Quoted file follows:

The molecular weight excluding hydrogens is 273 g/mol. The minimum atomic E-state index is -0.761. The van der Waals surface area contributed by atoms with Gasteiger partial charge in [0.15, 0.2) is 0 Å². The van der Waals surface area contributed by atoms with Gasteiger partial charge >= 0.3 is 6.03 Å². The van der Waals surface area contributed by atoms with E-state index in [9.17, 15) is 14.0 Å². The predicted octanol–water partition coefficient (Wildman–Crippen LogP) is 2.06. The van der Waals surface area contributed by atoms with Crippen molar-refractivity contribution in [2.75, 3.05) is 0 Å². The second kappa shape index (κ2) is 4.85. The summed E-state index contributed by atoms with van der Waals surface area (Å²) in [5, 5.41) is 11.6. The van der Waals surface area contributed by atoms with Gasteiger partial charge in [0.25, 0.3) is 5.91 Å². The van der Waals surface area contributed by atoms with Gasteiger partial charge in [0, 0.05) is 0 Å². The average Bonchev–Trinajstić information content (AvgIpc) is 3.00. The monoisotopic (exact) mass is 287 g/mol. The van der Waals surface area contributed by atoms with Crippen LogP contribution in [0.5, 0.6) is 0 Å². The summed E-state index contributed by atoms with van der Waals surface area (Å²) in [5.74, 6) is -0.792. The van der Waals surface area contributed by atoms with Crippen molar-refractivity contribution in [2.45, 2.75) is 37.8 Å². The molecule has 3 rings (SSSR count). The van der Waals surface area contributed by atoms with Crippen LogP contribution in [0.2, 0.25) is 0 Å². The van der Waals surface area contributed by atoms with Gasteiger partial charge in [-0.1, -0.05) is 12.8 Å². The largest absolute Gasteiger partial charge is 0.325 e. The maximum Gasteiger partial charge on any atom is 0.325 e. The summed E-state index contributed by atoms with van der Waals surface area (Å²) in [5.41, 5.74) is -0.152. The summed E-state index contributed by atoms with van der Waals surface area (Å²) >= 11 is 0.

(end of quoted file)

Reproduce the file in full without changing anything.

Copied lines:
The molecular weight excluding hydrogens is 273 g/mol. The minimum atomic E-state index is -0.761. The van der Waals surface area contributed by atoms with Gasteiger partial charge in [0.15, 0.2) is 0 Å². The van der Waals surface area contributed by atoms with Gasteiger partial charge >= 0.3 is 6.03 Å². The van der Waals surface area contributed by atoms with E-state index in [9.17, 15) is 14.0 Å². The predicted octanol–water partition coefficient (Wildman–Crippen LogP) is 2.06. The van der Waals surface area contributed by atoms with Crippen molar-refractivity contribution in [2.75, 3.05) is 0 Å². The second kappa shape index (κ2) is 4.85. The summed E-state index contributed by atoms with van der Waals surface area (Å²) in [5, 5.41) is 11.6. The van der Waals surface area contributed by atoms with Gasteiger partial charge in [0.25, 0.3) is 5.91 Å². The van der Waals surface area contributed by atoms with Gasteiger partial charge in [0, 0.05) is 0 Å². The average Bonchev–Trinajstić information content (AvgIpc) is 3.00. The monoisotopic (exact) mass is 287 g/mol. The van der Waals surface area contributed by atoms with Crippen LogP contribution in [0.5, 0.6) is 0 Å². The summed E-state index contributed by atoms with van der Waals surface area (Å²) in [5.74, 6) is -0.792. The van der Waals surface area contributed by atoms with Crippen molar-refractivity contribution in [2.45, 2.75) is 37.8 Å². The molecule has 3 rings (SSSR count). The van der Waals surface area contributed by atoms with Crippen LogP contribution in [0.2, 0.25) is 0 Å². The van der Waals surface area contributed by atoms with Gasteiger partial charge in [-0.1, -0.05) is 12.8 Å². The largest absolute Gasteiger partial charge is 0.325 e. The maximum Gasteiger partial charge on any atom is 0.325 e. The summed E-state index contributed by atoms with van der Waals surface area (Å²) in [5.41, 5.74) is -0.152. The summed E-state index contributed by atoms with van der Waals surface area (Å²) >= 11 is 0.